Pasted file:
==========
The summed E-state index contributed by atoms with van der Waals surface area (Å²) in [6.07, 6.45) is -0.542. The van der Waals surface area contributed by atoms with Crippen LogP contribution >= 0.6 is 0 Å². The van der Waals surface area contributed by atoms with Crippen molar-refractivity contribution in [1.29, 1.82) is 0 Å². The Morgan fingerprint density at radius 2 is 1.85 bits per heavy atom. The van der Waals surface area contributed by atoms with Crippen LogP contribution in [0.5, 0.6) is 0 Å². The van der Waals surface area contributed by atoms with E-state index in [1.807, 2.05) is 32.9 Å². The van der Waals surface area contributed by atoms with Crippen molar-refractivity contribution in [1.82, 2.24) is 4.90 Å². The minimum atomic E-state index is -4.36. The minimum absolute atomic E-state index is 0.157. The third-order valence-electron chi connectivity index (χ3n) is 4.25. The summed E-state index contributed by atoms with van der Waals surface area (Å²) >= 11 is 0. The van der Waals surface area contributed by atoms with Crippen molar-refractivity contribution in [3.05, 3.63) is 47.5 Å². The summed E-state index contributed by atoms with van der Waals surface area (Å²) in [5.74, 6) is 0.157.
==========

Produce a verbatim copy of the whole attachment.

The summed E-state index contributed by atoms with van der Waals surface area (Å²) in [6.07, 6.45) is -0.542. The van der Waals surface area contributed by atoms with Crippen LogP contribution >= 0.6 is 0 Å². The van der Waals surface area contributed by atoms with Crippen molar-refractivity contribution in [1.29, 1.82) is 0 Å². The Morgan fingerprint density at radius 2 is 1.85 bits per heavy atom. The van der Waals surface area contributed by atoms with Crippen LogP contribution in [0.5, 0.6) is 0 Å². The van der Waals surface area contributed by atoms with E-state index in [1.807, 2.05) is 32.9 Å². The van der Waals surface area contributed by atoms with Crippen molar-refractivity contribution in [1.82, 2.24) is 4.90 Å². The minimum atomic E-state index is -4.36. The minimum absolute atomic E-state index is 0.157. The third-order valence-electron chi connectivity index (χ3n) is 4.25. The summed E-state index contributed by atoms with van der Waals surface area (Å²) >= 11 is 0. The van der Waals surface area contributed by atoms with Crippen molar-refractivity contribution in [3.05, 3.63) is 47.5 Å². The summed E-state index contributed by atoms with van der Waals surface area (Å²) in [5.74, 6) is 0.157.